Wednesday, March 3, 2021

#SOL21 | 03 | Of Swords and Scars

There is a pale scar on my arm from where a blade sliced me open in high school.

It was not self-harm, though it was arguably self-inflicted or at least a result of a stupid decision.  This is what happens when you give a group of high school drama students access to swords that are not exactly approved for stage combat.

I don't remember the exact assignment other than it was related to choreography.  It started as trying to figure out how to come up with a short dance number, but quickly got sidetracked into "Let's try blocking out a fight scene."  Swords were obtained (from who or how I also cannot remember) and a group of fledgling drama students with no training and too many hours in front of movie and tv screens got to work.

I stood at one end of the stage and my opponent -- a boy named Simon -- stood at the other.  We waited for our cue and then rushed each other.  The swords were metal and dull, so we thought them safe.  Simon brought the sword down slowly and I parried.  We worked through a scene where he got to hold the sword to my throat and I broke away by kicking him and doing a roll across the stage.  We thought we were being careful.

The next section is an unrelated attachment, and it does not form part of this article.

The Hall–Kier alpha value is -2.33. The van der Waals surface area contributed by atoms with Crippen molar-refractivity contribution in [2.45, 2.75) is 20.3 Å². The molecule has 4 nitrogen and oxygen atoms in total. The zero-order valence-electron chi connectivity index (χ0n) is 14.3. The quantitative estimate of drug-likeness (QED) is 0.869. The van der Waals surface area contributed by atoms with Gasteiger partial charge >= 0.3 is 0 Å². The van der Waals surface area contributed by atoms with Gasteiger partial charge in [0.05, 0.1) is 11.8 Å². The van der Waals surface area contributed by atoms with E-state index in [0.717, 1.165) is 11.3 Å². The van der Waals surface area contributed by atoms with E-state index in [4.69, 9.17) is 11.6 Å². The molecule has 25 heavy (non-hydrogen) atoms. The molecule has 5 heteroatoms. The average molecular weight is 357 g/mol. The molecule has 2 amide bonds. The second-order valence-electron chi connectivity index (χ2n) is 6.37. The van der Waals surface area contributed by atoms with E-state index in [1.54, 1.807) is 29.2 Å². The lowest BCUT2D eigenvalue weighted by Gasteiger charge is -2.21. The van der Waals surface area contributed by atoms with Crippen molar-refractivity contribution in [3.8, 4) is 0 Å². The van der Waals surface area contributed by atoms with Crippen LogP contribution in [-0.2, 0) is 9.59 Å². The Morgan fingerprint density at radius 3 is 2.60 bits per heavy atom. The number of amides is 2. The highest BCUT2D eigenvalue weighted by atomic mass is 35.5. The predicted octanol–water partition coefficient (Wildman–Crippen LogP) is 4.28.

We were not.

I brought my arm up to block an oncoming blow and a moment later I felt something wet on my skin.

"Oh my God!  Are you okay?"

I glanced down and saw blood trailing down my arm.  It didn't hurt that much so I shrugged, lowering my own sword now.  "It's just a scratch."

Of course our teacher did NOT see it that way.  She insisted we go back to class and patch it up.  I left my sword and accepted the brown paper towel someone offered me.  Staunching blood with the cheap paper towels they keep in high school bathrooms does not work as well as you might think.  It does not replace a band-aid, no matter how much your dumb high school brain may insist it does.  I cannot recommend it for first aid purposes.

That's how you end up with scars that last into your 30s

This post is part of the 14th Annual Slice of Life Story Challenge.  
#SOL21 and information around Slicing can be found on Two Writing Teachers.


  1. I direct our theater program. We use wooden swords. My students are younger and totally inexperienced. I am not sure if that means they are safer or crazier. You will look at that scar and always remember your theater days.

  2. Erica, thank you for giving me a laugh. We (at least I) could be so crazy in high school. I, too, have a scar that was self-inflicted, but I was much younger when I got it.

    You have a way with words and weaving so much imagery into your stories. I love reading them.

  3. Ooops! I loved seeing this story two ways- once as part of your #minutememoir and once here. I am sure we all have our dumb teenage brain stories, and this one sounds exactly like something I might still attempt to this day!

  4. Way to work that scene! I loved "seeing" the play by play and hearing the alarm of the teacher quash the fun. Delightful parry this piece.